That it is a battle that can't be won. But it can! The tide is changing; a majority of the Chinese people are now also calling for it to stop and the Chinese government is sympathetic. Let‟s help them. You may think that all this effort and struggle is a hopeless ask, but visit this sanctuary and you will see the rescued bears finally able to live free and doing what bears should be able to do and you will realise that even to have saved only one bear would have made it all worthwhile. At present there are just over one-hundred and seventy live and happy bears in the Chengdu Sanctuary and another seventy-nine bears and cubs in the Animals Asia sanctuary in Vietnam. Animals Asia is one of only two animal charities that actually own and run their own sanctuaries. The rescued bears are a lifetime commitment and need constant support. Each bear comes with its own tragic story, but each one has the relief of being freed from the crushing crates and pain. I cannot describe the feeling you get from being there. We spent just under a week there and not once did I get bored with looking at the bears. The days flew by and I envy the volunteers and workers whose job it is to observe these bears every day. What a job! I hope from reading this you will be inspired to find out more about Animals Asia and that it will lead to you helping them too. You can look them up at Thanks for taking the time to read this.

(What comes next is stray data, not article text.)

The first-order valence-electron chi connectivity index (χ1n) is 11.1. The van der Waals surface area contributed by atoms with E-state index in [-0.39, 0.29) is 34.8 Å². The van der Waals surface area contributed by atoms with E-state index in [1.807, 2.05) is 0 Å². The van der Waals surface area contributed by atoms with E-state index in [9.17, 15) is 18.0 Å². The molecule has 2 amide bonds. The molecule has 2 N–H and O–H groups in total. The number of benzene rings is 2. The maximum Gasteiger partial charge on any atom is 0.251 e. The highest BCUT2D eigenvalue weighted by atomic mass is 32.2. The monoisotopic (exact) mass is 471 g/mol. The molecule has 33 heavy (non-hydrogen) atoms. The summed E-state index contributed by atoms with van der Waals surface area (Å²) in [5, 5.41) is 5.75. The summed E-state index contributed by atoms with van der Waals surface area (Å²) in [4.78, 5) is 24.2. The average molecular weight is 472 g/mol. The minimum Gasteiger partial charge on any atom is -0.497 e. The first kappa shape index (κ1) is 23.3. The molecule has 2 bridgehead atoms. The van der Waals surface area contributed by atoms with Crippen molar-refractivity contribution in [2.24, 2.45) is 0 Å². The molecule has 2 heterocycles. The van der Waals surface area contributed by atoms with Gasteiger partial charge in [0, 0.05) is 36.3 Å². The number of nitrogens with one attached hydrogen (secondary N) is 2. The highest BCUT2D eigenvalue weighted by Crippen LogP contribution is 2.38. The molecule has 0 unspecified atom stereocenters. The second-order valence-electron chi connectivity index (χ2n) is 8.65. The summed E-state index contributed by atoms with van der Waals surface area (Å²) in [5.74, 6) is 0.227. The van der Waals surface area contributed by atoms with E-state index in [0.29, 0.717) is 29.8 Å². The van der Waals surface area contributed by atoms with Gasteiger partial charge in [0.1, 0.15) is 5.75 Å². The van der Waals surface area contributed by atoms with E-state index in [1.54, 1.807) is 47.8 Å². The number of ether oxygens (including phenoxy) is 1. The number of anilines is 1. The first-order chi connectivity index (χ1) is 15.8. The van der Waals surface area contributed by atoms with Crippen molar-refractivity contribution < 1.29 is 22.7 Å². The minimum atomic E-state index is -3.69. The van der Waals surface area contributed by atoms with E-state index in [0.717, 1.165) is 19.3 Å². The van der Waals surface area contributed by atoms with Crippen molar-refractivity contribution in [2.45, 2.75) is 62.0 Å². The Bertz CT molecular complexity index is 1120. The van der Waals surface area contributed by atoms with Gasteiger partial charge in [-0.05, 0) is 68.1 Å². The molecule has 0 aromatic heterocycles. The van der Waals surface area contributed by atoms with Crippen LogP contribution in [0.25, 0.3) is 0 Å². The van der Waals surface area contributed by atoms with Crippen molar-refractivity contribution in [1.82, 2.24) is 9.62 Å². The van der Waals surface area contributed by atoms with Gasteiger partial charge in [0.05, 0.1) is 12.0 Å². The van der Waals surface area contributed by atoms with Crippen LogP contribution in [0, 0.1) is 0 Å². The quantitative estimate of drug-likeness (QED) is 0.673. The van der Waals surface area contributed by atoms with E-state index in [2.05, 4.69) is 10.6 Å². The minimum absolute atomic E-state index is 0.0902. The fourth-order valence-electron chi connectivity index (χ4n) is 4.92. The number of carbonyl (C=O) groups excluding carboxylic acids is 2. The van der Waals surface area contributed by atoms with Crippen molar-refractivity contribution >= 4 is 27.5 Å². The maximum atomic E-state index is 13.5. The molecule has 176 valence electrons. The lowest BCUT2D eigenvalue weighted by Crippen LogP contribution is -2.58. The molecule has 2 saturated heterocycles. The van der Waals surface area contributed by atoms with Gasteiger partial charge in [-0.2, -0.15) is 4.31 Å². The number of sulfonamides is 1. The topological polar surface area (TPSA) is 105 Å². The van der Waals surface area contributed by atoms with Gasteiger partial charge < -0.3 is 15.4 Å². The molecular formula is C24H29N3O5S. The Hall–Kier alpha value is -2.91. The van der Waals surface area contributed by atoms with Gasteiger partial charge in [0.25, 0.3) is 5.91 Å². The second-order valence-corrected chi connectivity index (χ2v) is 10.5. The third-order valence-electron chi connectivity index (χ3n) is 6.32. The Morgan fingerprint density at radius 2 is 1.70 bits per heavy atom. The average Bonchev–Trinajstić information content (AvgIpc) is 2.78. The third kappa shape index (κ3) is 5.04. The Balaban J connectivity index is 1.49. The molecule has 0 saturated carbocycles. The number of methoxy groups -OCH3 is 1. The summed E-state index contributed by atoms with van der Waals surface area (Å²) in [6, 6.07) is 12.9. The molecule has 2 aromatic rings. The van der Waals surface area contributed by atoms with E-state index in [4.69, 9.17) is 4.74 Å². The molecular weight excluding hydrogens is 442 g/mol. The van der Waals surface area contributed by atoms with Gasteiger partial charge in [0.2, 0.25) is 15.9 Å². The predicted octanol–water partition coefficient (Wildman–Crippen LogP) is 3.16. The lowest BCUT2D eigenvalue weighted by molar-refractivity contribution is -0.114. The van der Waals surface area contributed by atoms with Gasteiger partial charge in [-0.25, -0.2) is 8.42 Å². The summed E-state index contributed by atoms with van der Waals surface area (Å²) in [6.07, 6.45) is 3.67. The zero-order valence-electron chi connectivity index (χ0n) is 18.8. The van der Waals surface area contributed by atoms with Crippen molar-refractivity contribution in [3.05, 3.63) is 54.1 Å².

This is a battle worth fighting and one that can be won!
Visit You Tube to watch the following video’s by Richard Symonds